Appears in

Oxford Companion to Wine

Oxford Companion to Wine

By Jancis Robinson

Published 2006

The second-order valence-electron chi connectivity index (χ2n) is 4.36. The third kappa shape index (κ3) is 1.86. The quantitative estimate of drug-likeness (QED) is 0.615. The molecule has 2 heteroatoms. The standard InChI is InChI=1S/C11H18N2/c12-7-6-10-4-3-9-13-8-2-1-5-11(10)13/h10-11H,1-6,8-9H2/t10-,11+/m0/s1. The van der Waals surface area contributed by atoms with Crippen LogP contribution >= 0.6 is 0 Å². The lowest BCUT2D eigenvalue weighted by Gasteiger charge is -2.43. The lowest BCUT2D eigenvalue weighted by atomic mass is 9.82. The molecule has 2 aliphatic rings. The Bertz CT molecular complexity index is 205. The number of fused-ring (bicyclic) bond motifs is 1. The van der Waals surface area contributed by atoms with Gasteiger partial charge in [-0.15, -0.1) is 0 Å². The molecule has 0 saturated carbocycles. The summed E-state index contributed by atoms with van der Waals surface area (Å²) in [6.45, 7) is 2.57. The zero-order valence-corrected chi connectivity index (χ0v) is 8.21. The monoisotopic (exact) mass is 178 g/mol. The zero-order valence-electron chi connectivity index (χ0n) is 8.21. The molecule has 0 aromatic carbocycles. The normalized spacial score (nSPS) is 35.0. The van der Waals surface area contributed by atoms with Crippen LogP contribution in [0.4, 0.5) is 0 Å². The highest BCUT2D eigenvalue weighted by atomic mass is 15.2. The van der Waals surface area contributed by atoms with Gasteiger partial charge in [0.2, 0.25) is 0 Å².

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moths, the larval stages of one or more small leafroller (tortricid) moth species damage grapes in almost all wine-growing regions of the world. Despite the name, most of these species do not ‘roll leaves’ but mainly feed on flowers and fruit. In Europe the main species are the European grapevine moth (Lobesia botrana), also known as eudemis, and the vine moth (Eupoecilia ambiguella), also known as cochylis, with occasional outbreaks of the grape tortrix (Argyrotaenia ljungiana), and the long palped tortrix (Sparganothis pilleriana); in North America the grape berry moth (Paralobesia viteana) and the orange tortrix moth (Argyrotaenia citrana); in Australia the light brown apple moth (Epiphyas postvittana) and in New Zealand the grapevine moth (Phalaenoides glycine). Most of these species can also develop on other (wild) host plants around the vineyard and transfer to the vines.